I wish, general, to speak in the highest terms of both officers and men of the One hundred and first Regiment New York State Volunteers; the men were cool and courageous, and obeyed every command I gave them with a silence and order that surprised me. To Major Sniper much praise is due for his coolness and courage. He was of the utmost service in keeping the men in their places and urging them forward. Adjutant Dodge also was of great service to me, and in fact every officer of the regiment, without one exception, behaved nobly and courageously. We took into the battle 153 enlisted men, and out of these 74 were killed or wounded. The following is a list of the wounded officers: Capts. W. H. Warner and E. B. Wicks.
During the 30th of August we lay with the rest of the brigade in an open place in the woods somewhat to the rear of the scene of the day before. Late in the afternoon we moved rapidly some distance to the rear and halted. The brigade forming line of battle shortly afterward, we were ordered forward into a piece of woods, going at a double-quick, the men being inspired by the example of both the generals commanding the division and brigade. During the day we were shelled by the enemy at times, but with small loss, 2 men being wounded. After being withdrawn from the woods we took up our march for Centreville arriving there late in the night.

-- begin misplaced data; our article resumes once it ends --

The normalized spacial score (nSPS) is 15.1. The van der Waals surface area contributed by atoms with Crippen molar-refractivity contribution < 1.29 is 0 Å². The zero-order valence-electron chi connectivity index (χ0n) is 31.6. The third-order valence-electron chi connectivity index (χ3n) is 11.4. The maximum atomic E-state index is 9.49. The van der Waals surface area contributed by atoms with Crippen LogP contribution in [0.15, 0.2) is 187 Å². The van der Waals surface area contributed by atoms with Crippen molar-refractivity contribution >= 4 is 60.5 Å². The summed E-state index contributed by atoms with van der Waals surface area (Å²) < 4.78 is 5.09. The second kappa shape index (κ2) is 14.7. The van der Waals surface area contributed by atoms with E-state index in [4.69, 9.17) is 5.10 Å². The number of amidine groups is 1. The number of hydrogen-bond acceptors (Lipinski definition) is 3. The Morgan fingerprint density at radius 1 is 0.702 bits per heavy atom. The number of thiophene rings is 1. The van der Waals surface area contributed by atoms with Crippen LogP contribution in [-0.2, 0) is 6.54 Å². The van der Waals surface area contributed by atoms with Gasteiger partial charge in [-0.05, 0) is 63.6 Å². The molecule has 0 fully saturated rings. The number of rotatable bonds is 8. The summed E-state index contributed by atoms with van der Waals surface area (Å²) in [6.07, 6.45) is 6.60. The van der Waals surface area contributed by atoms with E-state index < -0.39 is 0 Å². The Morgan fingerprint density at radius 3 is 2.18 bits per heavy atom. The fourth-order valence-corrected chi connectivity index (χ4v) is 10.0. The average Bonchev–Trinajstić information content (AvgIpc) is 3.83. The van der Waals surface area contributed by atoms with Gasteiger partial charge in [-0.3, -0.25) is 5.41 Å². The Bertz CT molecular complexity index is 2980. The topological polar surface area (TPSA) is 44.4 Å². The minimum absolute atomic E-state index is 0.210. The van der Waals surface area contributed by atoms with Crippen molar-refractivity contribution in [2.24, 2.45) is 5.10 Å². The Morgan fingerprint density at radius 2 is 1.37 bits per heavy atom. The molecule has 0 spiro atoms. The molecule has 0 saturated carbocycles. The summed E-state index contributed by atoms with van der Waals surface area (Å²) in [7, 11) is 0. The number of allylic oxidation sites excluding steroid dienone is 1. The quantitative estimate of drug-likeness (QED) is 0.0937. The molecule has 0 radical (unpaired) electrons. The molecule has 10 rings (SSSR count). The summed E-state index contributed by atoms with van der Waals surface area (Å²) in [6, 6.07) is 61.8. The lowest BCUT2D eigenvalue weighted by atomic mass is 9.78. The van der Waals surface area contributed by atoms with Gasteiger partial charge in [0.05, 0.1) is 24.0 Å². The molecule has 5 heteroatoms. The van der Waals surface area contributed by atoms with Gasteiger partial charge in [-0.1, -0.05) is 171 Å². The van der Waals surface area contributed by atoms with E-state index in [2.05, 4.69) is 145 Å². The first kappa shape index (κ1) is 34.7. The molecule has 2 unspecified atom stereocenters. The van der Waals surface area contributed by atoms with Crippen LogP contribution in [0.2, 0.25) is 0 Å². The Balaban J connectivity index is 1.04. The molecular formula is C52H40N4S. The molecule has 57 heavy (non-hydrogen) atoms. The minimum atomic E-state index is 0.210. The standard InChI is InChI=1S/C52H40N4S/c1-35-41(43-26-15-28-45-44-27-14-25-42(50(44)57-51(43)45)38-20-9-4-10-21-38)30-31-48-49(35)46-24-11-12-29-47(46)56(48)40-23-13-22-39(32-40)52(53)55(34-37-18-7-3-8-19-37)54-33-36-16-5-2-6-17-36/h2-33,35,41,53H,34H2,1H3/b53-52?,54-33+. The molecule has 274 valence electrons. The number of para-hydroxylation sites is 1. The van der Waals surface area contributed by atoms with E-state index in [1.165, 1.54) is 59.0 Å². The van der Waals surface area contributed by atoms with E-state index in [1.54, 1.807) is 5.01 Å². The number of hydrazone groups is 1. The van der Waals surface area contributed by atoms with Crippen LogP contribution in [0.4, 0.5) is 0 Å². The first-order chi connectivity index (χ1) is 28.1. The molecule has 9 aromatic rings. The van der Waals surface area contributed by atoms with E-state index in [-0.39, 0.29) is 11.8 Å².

N. A. GESNER,
Lieutenant Colonel, Commanding One hundred and first New York Vols.
Numbers 65. Itinerary of the Third (Berry's) Brigade, August 15-30.*
August 15, broke camp at Harrison's Landing at 5 o'clock a.m.; men in light marching order, with two days' cooked rations in haversacks and six days' rations in wagons; marched to hill overlooking the Chickahominy at Jones' Ford. Held right of Long Bridge road and covered road to the valley of the Chickahominy.
August 16, Second and Third Michigan Volunteers marched onto island in the Chickahominy; First and Thirty-seventh New York Volunteers remaining on south side of the river in the valley, and the Fifth Michigan Volunteers detached to support a battery up the river about 1 1/2 miles, by order of General Heintzelman.
August 17, marched at 4.15 a.m. as the rear guard of the division. The Second Michigan Volunteers detached to hold New Kent Court-House road until Hooker's division arrived. The First New York Volunteers detached to hold the hill near the brick mill (about 3 miles from last camp) until General Hooker's division arrived. Brigade concentrated on the march after two regiments were relieved, except the Fifth Michigan Volunteers, crossed the Diascund River, and bivouacked near the Brick Church, a distance of 22 miles.
August 18, marched at 6 a.m. and encamped near and west of Williamsburg about 2 p.m., a distance of 12 miles. The Fifth Michigan rejoined the brigade at 8 p.m., by order of General Heintzelman.
August 19, marched from Williamsburg at 8 o'clock a.m. and bivouacked at Yorktown, east of fortifications. Colonel Poe in command of the brigade.
*From "Record of Events" on return for month of August, 1862.